There’s still time to nominate local icons for Best of D.C.
Elephant Wisdom, a Party Animal at 9th Street and Pennsylvania Avenue NW, is a bit distressing. The elephant was decorated by pediatric patients at Georgetown’s Lombardi Cancer Center, who covered it with mosaic tiles bearing poignant wishes: less pain, normal health, a cure for cancer, world peace. On its rump, however, amid cutouts of teddy bears and flowers, is a different kind of distress message—a tile with the District flag flying upside-down.
In traditional usage, an inverted flag announces a state of emergency, as when flown from the mast of a foundering ship. Latter-day political activists have taken to flying flags upside-down as a gesture of protest against the government.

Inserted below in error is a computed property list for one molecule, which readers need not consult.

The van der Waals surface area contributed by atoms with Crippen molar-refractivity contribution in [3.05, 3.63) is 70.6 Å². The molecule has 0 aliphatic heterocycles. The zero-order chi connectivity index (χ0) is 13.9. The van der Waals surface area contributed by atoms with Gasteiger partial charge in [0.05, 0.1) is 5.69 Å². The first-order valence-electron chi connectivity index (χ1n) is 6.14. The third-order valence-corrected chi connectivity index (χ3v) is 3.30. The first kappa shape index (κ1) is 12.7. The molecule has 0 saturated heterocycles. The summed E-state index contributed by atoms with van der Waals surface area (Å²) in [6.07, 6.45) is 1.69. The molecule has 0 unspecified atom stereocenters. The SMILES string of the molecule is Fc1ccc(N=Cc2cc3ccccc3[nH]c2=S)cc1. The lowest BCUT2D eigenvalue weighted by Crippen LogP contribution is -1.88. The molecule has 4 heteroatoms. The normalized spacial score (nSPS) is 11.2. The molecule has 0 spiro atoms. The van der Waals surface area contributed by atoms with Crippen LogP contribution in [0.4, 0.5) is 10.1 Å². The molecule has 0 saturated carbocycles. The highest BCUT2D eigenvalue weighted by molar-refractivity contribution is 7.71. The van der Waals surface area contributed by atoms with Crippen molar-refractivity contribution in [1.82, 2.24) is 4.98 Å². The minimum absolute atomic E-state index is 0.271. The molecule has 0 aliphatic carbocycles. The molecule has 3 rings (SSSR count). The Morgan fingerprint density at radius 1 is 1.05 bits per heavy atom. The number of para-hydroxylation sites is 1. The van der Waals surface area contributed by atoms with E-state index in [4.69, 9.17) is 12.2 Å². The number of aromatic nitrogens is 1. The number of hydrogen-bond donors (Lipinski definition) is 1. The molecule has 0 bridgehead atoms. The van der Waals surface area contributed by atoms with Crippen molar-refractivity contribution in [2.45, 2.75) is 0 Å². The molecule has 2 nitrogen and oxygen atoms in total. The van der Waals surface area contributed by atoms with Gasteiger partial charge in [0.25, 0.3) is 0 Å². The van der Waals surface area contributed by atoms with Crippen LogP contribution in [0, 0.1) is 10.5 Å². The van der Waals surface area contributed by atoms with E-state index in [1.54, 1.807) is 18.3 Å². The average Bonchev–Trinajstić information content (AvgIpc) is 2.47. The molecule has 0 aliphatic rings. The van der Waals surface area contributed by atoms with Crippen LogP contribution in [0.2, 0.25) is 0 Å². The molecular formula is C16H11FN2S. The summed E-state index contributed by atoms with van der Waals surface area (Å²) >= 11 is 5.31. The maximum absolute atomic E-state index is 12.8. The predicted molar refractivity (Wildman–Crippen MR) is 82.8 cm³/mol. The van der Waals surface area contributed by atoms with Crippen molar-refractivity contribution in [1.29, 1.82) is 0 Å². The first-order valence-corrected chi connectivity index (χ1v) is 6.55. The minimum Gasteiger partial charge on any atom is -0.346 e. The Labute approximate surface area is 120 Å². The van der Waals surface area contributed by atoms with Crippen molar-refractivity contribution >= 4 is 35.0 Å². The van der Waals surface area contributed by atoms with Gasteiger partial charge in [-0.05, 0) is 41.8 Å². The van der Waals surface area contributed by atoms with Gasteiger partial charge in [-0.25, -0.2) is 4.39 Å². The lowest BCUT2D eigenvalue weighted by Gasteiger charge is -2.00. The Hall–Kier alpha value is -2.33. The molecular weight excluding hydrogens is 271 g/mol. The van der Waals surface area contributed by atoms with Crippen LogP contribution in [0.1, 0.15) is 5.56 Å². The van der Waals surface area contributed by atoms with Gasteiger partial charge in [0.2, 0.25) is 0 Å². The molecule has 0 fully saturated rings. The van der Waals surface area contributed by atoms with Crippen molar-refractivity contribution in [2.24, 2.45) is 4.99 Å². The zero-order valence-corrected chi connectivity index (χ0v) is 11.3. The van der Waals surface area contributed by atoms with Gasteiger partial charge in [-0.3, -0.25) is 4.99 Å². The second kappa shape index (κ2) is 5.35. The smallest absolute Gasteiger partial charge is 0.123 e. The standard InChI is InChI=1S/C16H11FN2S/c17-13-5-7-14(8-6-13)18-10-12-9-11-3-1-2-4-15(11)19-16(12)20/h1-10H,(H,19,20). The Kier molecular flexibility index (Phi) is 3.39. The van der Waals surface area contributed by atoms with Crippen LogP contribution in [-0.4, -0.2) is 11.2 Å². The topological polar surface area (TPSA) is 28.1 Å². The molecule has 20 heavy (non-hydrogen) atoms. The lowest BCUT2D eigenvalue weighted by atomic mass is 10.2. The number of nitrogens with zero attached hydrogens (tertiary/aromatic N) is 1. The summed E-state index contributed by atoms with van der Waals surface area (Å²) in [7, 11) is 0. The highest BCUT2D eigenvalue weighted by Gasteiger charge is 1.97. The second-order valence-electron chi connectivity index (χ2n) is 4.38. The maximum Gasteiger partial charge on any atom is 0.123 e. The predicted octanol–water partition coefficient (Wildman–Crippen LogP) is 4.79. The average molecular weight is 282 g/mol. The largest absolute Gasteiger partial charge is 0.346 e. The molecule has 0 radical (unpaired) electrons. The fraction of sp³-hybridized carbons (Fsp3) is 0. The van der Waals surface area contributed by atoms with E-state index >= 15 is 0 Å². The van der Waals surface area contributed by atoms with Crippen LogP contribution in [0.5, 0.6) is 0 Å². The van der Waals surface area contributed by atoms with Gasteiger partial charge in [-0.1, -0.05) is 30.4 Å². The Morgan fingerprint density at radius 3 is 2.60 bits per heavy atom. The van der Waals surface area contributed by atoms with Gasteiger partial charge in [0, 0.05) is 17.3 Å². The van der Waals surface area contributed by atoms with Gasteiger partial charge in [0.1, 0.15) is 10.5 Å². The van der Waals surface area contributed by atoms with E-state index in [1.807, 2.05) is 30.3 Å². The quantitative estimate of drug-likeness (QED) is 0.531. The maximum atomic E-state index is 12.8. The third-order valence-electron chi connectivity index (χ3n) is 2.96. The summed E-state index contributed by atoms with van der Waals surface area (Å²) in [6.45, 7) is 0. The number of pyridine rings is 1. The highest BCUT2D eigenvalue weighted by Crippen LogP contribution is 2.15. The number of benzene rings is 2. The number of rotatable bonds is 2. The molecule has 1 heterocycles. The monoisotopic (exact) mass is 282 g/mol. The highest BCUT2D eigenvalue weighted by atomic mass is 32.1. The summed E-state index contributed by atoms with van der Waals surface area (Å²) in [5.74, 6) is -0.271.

Neither case applies to the bars-above-stars display on Elephant Wisdom. “There is no political statement behind it,” says E.J. Endler, an art therapist at Lombardi. “Just a little kid with some glue.” Endler says that the children modeled their version of the D.C. flag after one hanging in the clinic. “In addition to being upside-down, I think that it’s the wrong color,” says Endler. “It’s gray and red instead of white and red. There is a Moroccan flag that is the wrong color, too. When little kids are involved, you never know what’s going to happen.”
The D.C. Statehood Green Party, which has fought to get its sunflower party emblem thrown in with the donkeys and elephants, seems unconcerned by the mix-up. “There are other things to complain about regarding the Party Animals than a child’s mistake,” says Statehood Green spokesperson Scott McLarty. “We’re more interested in stressing that children in D.C. need a full course in civics, including knowledge about the extent to which their rights are denied. History and knowledge of the flag is just a small part of that.” —Sarah Godfrey